The future of ikat may lie somewhere between the two: the preservation of the old stories and the reimagining of new ones go hand in hand. Even as knowledge is lost and symbols lose their original meaning, designs and motifs are borrowed and reinterpreted for a new commercial audience. What options exist for a once living textile imbued with cultural and religious significance that finds itself in a society that just doesn’t care anymore?
I realized that, yes, I’m just a guardian.
For Peter, the answer, and the hope, is that people start caring again. In a letter written to the Jakarta Post in the spring of 2015, co-authored with Southeast Asia specialist Gary Gartenberg, he argued for Indonesians to put in more public and private resources into preserving its cultural heritage. “There is not really a great textile museum [in the country],” Peter explained. “The documentation is mediocre at best, and on many islands there is no formal attempt to preserve anything.” Outsiders are driving much of the work of preservation.
There are a number of organizations in Indonesia working to preserve traditional ikat knowledge while supporting the work of local weavers, including Threads of Life, Yayasan Tafean Pah, and Timor Aid. While knowledge of motifs and designs, or what is left of it, can be documented, the commercial and economic realities of the Indonesian textile industry can be difficult to navigate, especially for a craft as time-consuming as ikat.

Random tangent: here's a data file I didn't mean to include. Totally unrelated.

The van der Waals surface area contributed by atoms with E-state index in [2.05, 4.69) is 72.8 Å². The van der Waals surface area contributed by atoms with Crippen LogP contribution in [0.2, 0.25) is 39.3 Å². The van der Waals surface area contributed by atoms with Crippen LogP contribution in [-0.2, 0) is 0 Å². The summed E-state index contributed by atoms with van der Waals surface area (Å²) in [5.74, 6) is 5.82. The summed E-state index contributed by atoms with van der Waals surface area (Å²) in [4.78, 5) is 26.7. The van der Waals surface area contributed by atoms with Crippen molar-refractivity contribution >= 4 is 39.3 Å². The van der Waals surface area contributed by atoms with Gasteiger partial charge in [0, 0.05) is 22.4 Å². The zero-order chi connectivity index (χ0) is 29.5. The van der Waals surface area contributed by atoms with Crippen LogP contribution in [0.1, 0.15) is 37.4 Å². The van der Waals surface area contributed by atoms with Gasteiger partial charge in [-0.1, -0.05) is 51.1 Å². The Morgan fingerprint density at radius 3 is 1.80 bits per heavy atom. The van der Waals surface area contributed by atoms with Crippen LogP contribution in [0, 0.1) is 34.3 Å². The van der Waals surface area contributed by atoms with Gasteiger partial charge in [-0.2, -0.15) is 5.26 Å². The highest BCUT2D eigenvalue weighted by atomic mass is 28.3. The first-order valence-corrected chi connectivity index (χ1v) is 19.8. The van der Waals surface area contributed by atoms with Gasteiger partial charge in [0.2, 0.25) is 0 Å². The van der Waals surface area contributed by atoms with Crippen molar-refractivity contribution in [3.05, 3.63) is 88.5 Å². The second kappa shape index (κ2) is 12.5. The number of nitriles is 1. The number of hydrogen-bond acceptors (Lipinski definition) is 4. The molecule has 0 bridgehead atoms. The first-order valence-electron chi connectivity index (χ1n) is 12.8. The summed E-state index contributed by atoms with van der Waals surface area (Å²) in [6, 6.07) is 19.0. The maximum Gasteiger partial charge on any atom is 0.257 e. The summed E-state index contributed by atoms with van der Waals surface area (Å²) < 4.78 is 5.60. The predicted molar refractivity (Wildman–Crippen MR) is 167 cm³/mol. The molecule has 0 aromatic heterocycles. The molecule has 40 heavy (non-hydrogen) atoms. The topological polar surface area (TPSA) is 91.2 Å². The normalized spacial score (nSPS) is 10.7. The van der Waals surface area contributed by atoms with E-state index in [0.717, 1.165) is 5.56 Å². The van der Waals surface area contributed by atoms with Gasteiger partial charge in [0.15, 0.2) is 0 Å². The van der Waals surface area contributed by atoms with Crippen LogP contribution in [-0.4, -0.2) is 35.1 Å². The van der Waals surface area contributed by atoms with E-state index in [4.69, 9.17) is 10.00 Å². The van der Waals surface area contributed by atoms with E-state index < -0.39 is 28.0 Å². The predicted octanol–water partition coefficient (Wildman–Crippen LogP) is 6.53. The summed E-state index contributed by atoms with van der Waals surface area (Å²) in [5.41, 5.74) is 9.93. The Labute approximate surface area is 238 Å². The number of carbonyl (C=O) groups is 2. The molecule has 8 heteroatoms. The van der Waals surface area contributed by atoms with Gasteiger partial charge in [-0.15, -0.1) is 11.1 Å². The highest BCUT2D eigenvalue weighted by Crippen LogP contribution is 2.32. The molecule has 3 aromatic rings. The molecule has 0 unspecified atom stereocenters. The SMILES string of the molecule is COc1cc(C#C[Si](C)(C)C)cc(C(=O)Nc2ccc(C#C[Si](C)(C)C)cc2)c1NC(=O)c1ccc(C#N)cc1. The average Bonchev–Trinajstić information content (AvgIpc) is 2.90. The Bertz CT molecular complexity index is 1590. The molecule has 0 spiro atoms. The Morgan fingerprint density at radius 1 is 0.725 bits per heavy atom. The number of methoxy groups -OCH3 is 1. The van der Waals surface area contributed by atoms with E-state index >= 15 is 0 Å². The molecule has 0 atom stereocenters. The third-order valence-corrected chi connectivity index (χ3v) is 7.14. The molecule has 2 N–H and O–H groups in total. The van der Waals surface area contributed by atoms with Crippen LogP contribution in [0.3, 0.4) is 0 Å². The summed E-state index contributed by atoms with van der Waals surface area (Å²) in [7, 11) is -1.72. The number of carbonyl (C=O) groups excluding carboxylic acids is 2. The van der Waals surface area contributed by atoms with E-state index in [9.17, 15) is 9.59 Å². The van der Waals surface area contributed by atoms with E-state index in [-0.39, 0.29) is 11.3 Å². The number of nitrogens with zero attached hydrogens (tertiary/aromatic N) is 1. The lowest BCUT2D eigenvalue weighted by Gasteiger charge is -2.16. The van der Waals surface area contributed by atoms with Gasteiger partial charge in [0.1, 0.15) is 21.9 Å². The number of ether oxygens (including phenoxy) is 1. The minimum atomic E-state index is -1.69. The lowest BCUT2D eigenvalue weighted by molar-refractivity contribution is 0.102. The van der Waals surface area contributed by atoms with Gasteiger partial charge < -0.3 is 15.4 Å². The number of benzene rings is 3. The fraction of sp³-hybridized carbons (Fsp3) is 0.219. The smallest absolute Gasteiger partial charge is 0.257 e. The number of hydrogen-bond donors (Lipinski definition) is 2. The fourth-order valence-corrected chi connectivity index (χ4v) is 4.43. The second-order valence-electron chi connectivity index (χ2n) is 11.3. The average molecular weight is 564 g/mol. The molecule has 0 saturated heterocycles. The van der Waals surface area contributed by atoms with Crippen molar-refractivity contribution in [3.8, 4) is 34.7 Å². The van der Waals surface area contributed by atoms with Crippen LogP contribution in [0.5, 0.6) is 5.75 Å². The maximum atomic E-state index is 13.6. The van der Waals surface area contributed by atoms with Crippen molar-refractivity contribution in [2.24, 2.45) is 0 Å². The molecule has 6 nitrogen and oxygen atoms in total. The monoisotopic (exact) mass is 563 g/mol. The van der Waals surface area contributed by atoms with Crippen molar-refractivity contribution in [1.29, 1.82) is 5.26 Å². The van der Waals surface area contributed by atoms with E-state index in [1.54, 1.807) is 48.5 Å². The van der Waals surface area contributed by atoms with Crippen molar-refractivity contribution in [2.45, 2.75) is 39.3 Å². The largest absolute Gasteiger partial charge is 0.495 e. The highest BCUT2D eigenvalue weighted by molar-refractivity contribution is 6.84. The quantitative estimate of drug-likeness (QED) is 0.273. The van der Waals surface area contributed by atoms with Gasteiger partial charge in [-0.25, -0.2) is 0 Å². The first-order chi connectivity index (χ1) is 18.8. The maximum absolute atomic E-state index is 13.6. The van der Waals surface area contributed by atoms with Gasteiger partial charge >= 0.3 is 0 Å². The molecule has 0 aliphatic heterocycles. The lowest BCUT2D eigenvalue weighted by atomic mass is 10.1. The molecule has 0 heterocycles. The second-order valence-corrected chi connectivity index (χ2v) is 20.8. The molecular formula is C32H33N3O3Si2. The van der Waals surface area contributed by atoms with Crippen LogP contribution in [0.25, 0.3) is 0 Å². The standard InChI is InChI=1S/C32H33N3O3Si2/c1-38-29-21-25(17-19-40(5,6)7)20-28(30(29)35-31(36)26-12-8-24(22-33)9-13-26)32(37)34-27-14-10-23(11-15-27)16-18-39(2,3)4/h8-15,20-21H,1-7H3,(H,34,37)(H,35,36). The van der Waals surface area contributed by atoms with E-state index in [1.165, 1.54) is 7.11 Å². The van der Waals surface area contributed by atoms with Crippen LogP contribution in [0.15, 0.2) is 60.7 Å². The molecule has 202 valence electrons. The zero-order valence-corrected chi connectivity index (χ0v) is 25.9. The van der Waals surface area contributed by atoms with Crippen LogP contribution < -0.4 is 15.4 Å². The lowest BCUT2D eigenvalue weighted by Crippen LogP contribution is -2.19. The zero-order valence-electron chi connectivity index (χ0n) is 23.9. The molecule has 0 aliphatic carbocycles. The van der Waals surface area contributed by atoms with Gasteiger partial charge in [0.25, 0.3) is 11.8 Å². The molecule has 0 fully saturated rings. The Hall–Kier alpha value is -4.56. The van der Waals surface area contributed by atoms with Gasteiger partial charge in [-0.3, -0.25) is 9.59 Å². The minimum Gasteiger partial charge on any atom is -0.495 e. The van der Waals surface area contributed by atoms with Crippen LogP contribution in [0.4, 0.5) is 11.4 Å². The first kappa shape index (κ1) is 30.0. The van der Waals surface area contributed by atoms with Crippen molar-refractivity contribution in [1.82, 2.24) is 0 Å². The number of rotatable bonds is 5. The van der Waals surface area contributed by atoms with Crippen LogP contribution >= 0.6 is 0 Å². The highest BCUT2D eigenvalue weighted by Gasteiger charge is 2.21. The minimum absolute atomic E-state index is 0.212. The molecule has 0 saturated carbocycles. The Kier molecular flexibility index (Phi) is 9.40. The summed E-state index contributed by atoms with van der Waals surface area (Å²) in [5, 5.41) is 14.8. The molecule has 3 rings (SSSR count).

In time, the hope is that the decades of research and documentation by collectors and enthusiasts, like Peter, can be combined with systematic initiatives by local Indonesians to preserve and carry on the traditions and knowledge pathways of ikat in a sustainable fashion among the maker communities.
Until that time comes, the work of maintaining and expanding the knowledge base and telling the story of ikat falls largely on the shoulders of collectors and scholars like him and institutes like the University Museum and Art Gallery and Hong Kong University which recognize the importance of conservation of this unique material culture, the urgency to record what is still known. Partnering with Peter ten Hoopen, the museum is producing Ikat Textiles of the Indonesian Archipelago, the first comprehensive reference work on the subject, hoping that it shall stimulate for further study and serve as a source of inspiration for future enthusiasts of these unique cultural artefacts.
On the role of the collector, Peter is very aware that he is just the temporary guardian of these treasures. "They will pass on to other hands after I’m dead, and it is my duty to take care of them to the best of my ability and pass them on to the next generation in good condition and properly documented.”
Explore the online museum of Indonesian textiles curated by Peter ten Hoopen at Pusaka Collection.
See archived items from the collection here.